2 January, 2020

The End of the World (as we know it)

Here is a question I have been pondering: does a social system or political economy based on free markets and (capitalism) automatically result in unbridled consumerism and all the consequent ills of trivialisation, egotism, debt, and debilitation of our natural environment and morals? Or is the current mess we are in the result of some specific conditions of this particular strain into which what we still think of as free market capitalism has mutated.

I think I have been asking this question in some for or another for decades, but I am asking it with a greater sense of urgency now as I look at the voting patterns of the younger half of society in the UK in last week’s General Election and realise that, if the statistics are to be believed, the majority of under 45s in the UK would have preferred a socialist, categorically anti-capitalist party and leadership for their country than the conservative alternative.

This despite the fact that nobody is quite sure what sort of ‘conservative” this Conservative government is going to turn out to be, apart, that is, from the obvious signs that it is certainly NOT going to be moving the state leftwards along the Rahn curve or much further rightwards on the Laffer curve. Capitalism must indeed have an appalling reputation if over half the young population of an advanced western economy with an hitherto unheard of level of prosperity would prefer a model whose outcome in past live experiments has reliably ended in penury and serfdom, let alone the trashing of those individual liberties the younger generations esteem highly and take for granted.

Also feeding in to this need to ask and answer the question are the concerns of the environmentalists, particularly the many thoughtful and sensitive thinkers – from Terry Patten to Joanna Macey to name just two – who reflect openly on the damage being done to our souls and societies by the current environment and our societal priorities. In a recent interview in the beautifully produced austrailian magazine Dumbo Feather, Joanna Macey, author of Coming Back to Life, refers to Prof. Jem Bendell’s “Deep Adaption” paper in which he states that “Currently, I have chosen to interpret the information as indicating inevitable collapse, probable catastrophe and possible extinction.” , having explained what he means by each of those terms in the previous chapters. He goes on to state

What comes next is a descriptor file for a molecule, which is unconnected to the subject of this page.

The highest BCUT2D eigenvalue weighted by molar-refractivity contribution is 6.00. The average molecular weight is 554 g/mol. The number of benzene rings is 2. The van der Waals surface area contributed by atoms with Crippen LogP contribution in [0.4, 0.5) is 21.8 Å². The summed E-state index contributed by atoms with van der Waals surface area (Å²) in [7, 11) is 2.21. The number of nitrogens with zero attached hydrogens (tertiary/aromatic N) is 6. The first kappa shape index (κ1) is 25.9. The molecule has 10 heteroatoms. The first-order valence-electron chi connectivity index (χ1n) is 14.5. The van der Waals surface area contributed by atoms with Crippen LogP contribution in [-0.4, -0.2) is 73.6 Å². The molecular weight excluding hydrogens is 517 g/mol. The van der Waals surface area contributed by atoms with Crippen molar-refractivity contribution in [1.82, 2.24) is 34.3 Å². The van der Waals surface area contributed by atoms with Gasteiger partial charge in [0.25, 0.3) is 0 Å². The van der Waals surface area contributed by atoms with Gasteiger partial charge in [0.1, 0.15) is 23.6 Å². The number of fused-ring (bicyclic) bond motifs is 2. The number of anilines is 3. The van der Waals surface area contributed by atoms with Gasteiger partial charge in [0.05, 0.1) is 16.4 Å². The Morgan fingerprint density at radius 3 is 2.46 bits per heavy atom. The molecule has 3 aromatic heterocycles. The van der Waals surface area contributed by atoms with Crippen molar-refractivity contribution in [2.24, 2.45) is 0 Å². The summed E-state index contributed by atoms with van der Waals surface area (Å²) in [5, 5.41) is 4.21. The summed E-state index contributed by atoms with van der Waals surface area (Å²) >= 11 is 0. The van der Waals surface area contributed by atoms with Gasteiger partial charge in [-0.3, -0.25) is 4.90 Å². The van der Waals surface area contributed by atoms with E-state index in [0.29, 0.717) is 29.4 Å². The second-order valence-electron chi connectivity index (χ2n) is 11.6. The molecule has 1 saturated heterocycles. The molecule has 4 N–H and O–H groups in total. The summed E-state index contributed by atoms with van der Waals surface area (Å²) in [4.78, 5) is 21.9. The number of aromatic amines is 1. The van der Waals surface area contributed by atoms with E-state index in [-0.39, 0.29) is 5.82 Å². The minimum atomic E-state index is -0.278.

Unfortunately, the recent years of innovation, investment and patenting indicate how human ingenuity has increasingly been channelled into consumerism and financial engineering. We might pray for time. But the evidence before us suggests that we are set for disruptive and uncontrollable levels of climate change, bringing starvation, destruction, migration, disease and war.” Jem Bendell, “Deep Adaptaion” (IFLAS Occasional Paper University of Cumbria 2018)


The West’s response to environmental issues has been restricted by the dominance of neoliberal economics since the 1970s. That led to hyper- individualist, market fundamentalist, incremental and atomistic approaches. By hyper-individualist, I mean a focus on individual action as consumers, switching light bulbs or buying sustainable furniture, rather than promoting political action as engaged citizens. By market fundamentalist, I mean a focus on market mechanisms like the complex, costly and largely useless carbon cap and trade systems, rather than exploring what more government intervention could achieve. By incremental, I mean a focus on celebrating small steps forward such as a company publishing a sustainability report, rather than strategies designed for a speed and scale of change suggested by the science. By atomistic, I mean a focus on seeing climate action as a separate issue from the governance of markets, finance and banking, rather than exploring what kind of economic system could permit or enable sustainability.” Jem Bendell, “Deep Adaptaion” (IFLAS Occasional Paper University of Cumbria 2018).

It occurs to me that there are two apocalyptically inclined groups of thinkers from, I suspect, diametrically opposed ends of the political spectrum currently formulating their eschatological hypotheses, namely the environmentalists and, for want of a better basket to put them in, the “sound money” proponents from the Austrian School of Political Economy. Both are predicting collapse and/or catastrophe in the short to medium term, although the sound money school don’t appear to have a view on the extinction option, possibly deeming it outside of their sphere of competence. Both schools see the “capitalist” model of society as it is currently evolved as the root cause of our problems and both have deep thinking traditions that stretch back into the late 19th century (although both would claim that their philosophies and world views can be traced back for hundreds if not thousands of years).

I have no understanding of climate science and have absolutely no idea whether the statistics bandied about claiming to validate one or other side of the argument are real or not. I am as deeply suspicious of the claims of big industry and their lobbyists that the whole thing is a hoax as I am of big government using highly selective data to increase the size of the state, impose draconian regulatory systems and increase the tax burden. Common sense and observations of the natural world around us tells us that our current trajectory is not a happy one. Our cavalier attitude towards the natural resources we have been gifted as attested to by litter on the streets, oceans full of plastic, food that contains no nutrients, animals tortured and pumped full of antibiotics and hormones, landscapes denuded and scarred, will not be without consequence for us. How could it be otherwise?